I am starting this column from the perspective of a non-parent - I'm still feeling the exasperation of the Apple store employees I recently saw receiving the full brunt of an irate, unreasonable father, whose daughter was unable to record any video or shoot any photographs of a concert she had attended.
The iPhone she had - an old model, probably more than four years old - apparently crashed on her, despite having just had its battery changed at the Apple store.
Without going into too much technical detail, the father's point, angrily made over and over again, was that the phone was supposed to have been returned to him in good working condition after a battery change at the store.
Overheard: He had paid a few hundred dollars for his daughter's ticket to the highly anticipated concert.
All of her friends were happily snapping away on their functioning phones, leaving her even more distraught that she had no digital mementos from the event while her friends did.
Sorry, sorry, sorry, the Apple employees kept saying.
It was not clear what more the father expected of them: Compensation? A new iPhone? An apology to his daughter? Another ticket to the concert should the pop star come to town again? Free repair? (That last course of action was not in doubt in my mind, so the man's anger was surely not needed if he had wanted only that.)
The concert is over, the damage to her happiness had been done. No amount of ranting will change the situation.
Of course, the girl's friends could e-mail her the concert photos and videos they had captured. Then again, I am guessing this entirely reasonable answer would further incense the father because how could the Apple employees not know that the girl's happiness depended crucially on having not just attended the concert in the flesh, but also to have snapped her own pictures and recorded her own videos.
It seemed all that matters, above all, is the daughter's happiness. Why else would her father travel all the way to the store to vent?
As a parent, I cringed at that father's behaviour and also at my own complicity in sometimes - sub-consciously - prioritising my two daughters' happiness above many other considerations.
Not so long ago, one of them was apparently snubbed by one of her friends. My daughter, of course, was crestfallen, upset enough to ask her sister to accompany her to see the school counsellor.
When I found out about the snub, I was upset. I raged, I cussed (inwardly), I spat pejoratives (to my wife). A stake had been driven through the heart of my daughter's happiness, not to mention emotional well-being, and I was not going to take it lying down.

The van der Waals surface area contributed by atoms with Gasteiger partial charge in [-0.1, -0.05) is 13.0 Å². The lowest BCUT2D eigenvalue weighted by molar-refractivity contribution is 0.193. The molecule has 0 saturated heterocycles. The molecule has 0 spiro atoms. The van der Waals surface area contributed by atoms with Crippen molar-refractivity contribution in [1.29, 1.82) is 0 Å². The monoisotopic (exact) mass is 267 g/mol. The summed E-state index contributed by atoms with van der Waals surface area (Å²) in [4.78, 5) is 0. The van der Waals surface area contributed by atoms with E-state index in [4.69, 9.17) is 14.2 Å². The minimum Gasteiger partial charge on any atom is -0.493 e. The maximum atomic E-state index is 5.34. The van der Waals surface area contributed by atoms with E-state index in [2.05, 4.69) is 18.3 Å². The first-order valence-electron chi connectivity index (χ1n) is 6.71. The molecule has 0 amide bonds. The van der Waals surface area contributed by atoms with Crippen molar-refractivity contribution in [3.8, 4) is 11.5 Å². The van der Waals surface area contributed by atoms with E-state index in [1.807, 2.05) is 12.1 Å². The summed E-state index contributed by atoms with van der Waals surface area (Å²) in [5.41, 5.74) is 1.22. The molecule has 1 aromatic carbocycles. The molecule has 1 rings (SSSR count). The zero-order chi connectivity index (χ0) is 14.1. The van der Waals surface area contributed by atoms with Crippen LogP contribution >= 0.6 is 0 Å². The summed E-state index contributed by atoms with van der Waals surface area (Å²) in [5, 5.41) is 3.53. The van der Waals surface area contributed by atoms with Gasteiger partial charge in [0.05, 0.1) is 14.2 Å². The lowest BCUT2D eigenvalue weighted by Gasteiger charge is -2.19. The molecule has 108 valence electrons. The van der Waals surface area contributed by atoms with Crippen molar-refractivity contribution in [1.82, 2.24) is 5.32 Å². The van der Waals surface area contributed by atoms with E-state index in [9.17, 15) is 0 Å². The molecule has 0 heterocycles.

I could not have reacted more wrongly.
While I did check with my daughter that she was okay and observed her intermittently over the next few days to make sure she recovered from that blow, I still should not have wasted my energy on being angry.
Whatever retaliation I could conjure up against the offender would not benefit my daughter in any way (if she were the kind to take pleasure in seeing others miserable, then I would have much more serious concerns on my hands).
Instead, I should have conserved the mental effort needed to stay angry to journey with her through a bad patch.
Her happiness is important to me, but so should her resilience and empathy.
I could have used the opportunity to counsel her myself, instead of leaving it to the school counsellor: Friendship means trying to understand that her friend might have a good reason for doing what she did, or that it might have been a miscommunication after all, etc.
Eventually, my anger subsided, mostly because I saw that my daughter and that girl are still good friends.
I wished that I had played a bigger, more nurturing role in helping her weather that emotional storm; the truth is, she did it mostly on her own, with a little help from her sister and the school counsellor.
I am so proud of my daughters, not so proud of myself.
Reams of words have been written on how elevating the happiness of our children above everything else erodes their strength of character and contributes to the worst qualities of the so-called Strawberry Generation of young men and women who are easily bruised.
I shall spare you the preaching, which I am not qualified to do anyway.
What I can do is try and teach my daughters the value of praying this prayer, attributed to the American theologian Reinhold Niebuhr:
"God, grant me the serenity to accept the things I cannot change,
Courage to change the things I can,
And wisdom to know the difference."
Living the truth of this prayer may well lead to true, lasting joy, rather than fleeting happiness.
That said, have a happy Chinese New Year.